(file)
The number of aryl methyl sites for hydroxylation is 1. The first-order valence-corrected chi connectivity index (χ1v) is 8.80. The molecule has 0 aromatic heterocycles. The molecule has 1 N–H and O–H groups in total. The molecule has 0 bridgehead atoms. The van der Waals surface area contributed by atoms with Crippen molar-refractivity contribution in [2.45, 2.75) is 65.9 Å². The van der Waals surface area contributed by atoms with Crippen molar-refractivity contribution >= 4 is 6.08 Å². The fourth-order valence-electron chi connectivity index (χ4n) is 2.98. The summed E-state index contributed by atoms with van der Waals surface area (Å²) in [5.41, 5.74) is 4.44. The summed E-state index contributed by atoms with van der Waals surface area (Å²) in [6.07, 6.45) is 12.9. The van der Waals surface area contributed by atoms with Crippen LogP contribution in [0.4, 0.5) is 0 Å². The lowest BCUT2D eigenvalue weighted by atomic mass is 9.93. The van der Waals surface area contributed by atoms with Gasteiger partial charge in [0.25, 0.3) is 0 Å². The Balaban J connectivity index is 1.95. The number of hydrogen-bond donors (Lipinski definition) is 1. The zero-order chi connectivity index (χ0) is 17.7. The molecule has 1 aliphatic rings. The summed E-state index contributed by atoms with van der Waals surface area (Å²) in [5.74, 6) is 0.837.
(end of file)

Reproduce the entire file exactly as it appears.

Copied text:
The number of aryl methyl sites for hydroxylation is 1. The first-order valence-corrected chi connectivity index (χ1v) is 8.80. The molecule has 0 aromatic heterocycles. The molecule has 1 N–H and O–H groups in total. The molecule has 0 bridgehead atoms. The van der Waals surface area contributed by atoms with Crippen molar-refractivity contribution in [2.45, 2.75) is 65.9 Å². The van der Waals surface area contributed by atoms with Crippen molar-refractivity contribution >= 4 is 6.08 Å². The fourth-order valence-electron chi connectivity index (χ4n) is 2.98. The summed E-state index contributed by atoms with van der Waals surface area (Å²) in [5.41, 5.74) is 4.44. The summed E-state index contributed by atoms with van der Waals surface area (Å²) in [6.07, 6.45) is 12.9. The van der Waals surface area contributed by atoms with Crippen LogP contribution in [0.4, 0.5) is 0 Å². The lowest BCUT2D eigenvalue weighted by atomic mass is 9.93. The van der Waals surface area contributed by atoms with Gasteiger partial charge in [0.25, 0.3) is 0 Å². The Balaban J connectivity index is 1.95. The number of hydrogen-bond donors (Lipinski definition) is 1. The zero-order chi connectivity index (χ0) is 17.7. The molecule has 1 aliphatic rings. The summed E-state index contributed by atoms with van der Waals surface area (Å²) in [5.74, 6) is 0.837.